“The right to education is a human right,” Gabriela Lüthi, a director of VSS, told the media in a press conference. “That’s why study should be available to everyone who has the interest and the capabilities”.
Many refugees have pursued or finished tertiary studies in their home country before arriving in Switzerland but slip through the net when they arrive here, said project coordinator Martina von Arx.
Their foreign qualifications do not qualify them to access the Swiss job market; rather, they must pursue a recognized Swiss university course or training, she said.
However currently numerous obstacles make it difficult for young refugees to study in Switzerland.
Universities demand that refugees speak the local language to C1 level, even though Swiss students from a different linguistic region are only required to speak the local language to the lower B1 or B2 level, said VSS in a press conference.
Often, refugees’ linguistic knowledge is not taken account when they are allocated to a canton, added von Arx – meaning a French speaker could be sent to live in a German-speaking canton.
“That leads to problems that could have been avoided. It is crucial to change that,” she said.
What’s more, social services will only fund refugees for language courses up to A2 or B1 level, and most refugees do not have the money to fund further study.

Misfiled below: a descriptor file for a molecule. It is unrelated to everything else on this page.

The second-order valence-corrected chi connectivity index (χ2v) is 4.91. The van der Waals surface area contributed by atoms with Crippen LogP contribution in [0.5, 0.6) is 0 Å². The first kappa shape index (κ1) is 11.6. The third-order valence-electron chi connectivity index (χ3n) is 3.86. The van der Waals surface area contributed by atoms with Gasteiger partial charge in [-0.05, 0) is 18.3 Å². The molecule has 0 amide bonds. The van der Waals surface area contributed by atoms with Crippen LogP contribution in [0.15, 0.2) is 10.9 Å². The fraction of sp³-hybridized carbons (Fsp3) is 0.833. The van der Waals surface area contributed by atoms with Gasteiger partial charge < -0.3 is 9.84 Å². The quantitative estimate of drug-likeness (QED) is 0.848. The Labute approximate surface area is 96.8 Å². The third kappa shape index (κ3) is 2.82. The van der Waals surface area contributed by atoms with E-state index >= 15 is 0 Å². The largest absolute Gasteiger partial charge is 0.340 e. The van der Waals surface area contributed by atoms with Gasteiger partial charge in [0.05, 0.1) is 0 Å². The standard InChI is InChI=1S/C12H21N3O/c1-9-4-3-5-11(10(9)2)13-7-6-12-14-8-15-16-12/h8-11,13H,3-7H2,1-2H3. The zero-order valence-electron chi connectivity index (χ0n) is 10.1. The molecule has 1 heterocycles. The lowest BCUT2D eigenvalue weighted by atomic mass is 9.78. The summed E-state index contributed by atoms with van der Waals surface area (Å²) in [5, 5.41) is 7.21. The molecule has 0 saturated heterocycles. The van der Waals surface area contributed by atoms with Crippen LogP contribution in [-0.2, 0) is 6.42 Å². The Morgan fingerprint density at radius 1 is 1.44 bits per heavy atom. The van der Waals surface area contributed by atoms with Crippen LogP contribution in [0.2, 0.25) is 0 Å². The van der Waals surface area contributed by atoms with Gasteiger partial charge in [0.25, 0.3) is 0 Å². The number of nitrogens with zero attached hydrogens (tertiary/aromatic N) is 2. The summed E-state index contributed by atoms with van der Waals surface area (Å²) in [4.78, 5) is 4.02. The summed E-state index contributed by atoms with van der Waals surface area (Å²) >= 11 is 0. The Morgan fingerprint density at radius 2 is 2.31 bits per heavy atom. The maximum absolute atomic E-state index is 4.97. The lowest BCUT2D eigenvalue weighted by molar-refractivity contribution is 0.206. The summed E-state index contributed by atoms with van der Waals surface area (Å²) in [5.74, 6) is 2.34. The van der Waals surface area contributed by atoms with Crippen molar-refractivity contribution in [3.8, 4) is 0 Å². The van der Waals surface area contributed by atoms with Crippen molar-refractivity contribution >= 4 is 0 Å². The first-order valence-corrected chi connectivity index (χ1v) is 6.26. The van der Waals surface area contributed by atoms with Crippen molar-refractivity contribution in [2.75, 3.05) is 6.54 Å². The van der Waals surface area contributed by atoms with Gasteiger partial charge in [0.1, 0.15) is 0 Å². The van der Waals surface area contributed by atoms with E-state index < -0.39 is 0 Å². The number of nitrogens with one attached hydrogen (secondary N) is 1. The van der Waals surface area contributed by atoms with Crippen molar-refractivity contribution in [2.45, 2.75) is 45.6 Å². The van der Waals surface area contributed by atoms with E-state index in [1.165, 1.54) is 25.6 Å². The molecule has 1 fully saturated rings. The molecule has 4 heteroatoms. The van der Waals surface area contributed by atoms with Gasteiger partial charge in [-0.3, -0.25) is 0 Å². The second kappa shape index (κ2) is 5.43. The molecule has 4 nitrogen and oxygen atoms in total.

That also applies to the Swiss university entrance exam, added the VSS. If a person without the Swiss maturité (the high school diploma) wants to study here they must either have a Bachelor’s or Master’s degree that is recognised in Switzerland or they must pass an entrance exam equivalent to the Swiss high school diploma.
Until 2011 preparatory courses for this entrance examination were paid for by a foundation. Since its dissolution students must now take private courses which can cost up to 20,000 francs for a year’s study, a sum impossible for most refugees – and many other foreign students – to pay.
VSS is calling for publicly-funded courses to be reintroduced, saying that economics should not dictate access to education.
“Using this type of selection process in a society that needs qualified personnel and wants above all to promote lasting integration makes no sense,” said VSS project coordinator Martina von Arx.
The organization is also calling for grants to be made available for refugees to cover the costs of living whilst studying – and that those grants should be available not just to recognized refugees but to those who have provisional refugee status.
“If our integration system isn’t prepared to support refugees having already studied or having an interest in studying, we are wasting potential and missing a chance to train much needed qualified workers,” she added.
The organization’s stance was welcomed by Swiss universities, with Michael Hengartner, the rector of Zurich University and president of Swissuniversities, saying higher education institutions were currently offering different measures for potential refugee students.
Indeed, since 2015 universities have agreed in principle to accept refugees and several are offering schemes where refugees can sit in on classes, for free.
The University of Geneva’s ‘Horizon Academique’ scheme welcomed 35 refugee students in this way last September.
But this does not go far enough, feels VSS.
“These projects are good and especially promote linguistic education,” Lüthi told the media. “But they are not enough”.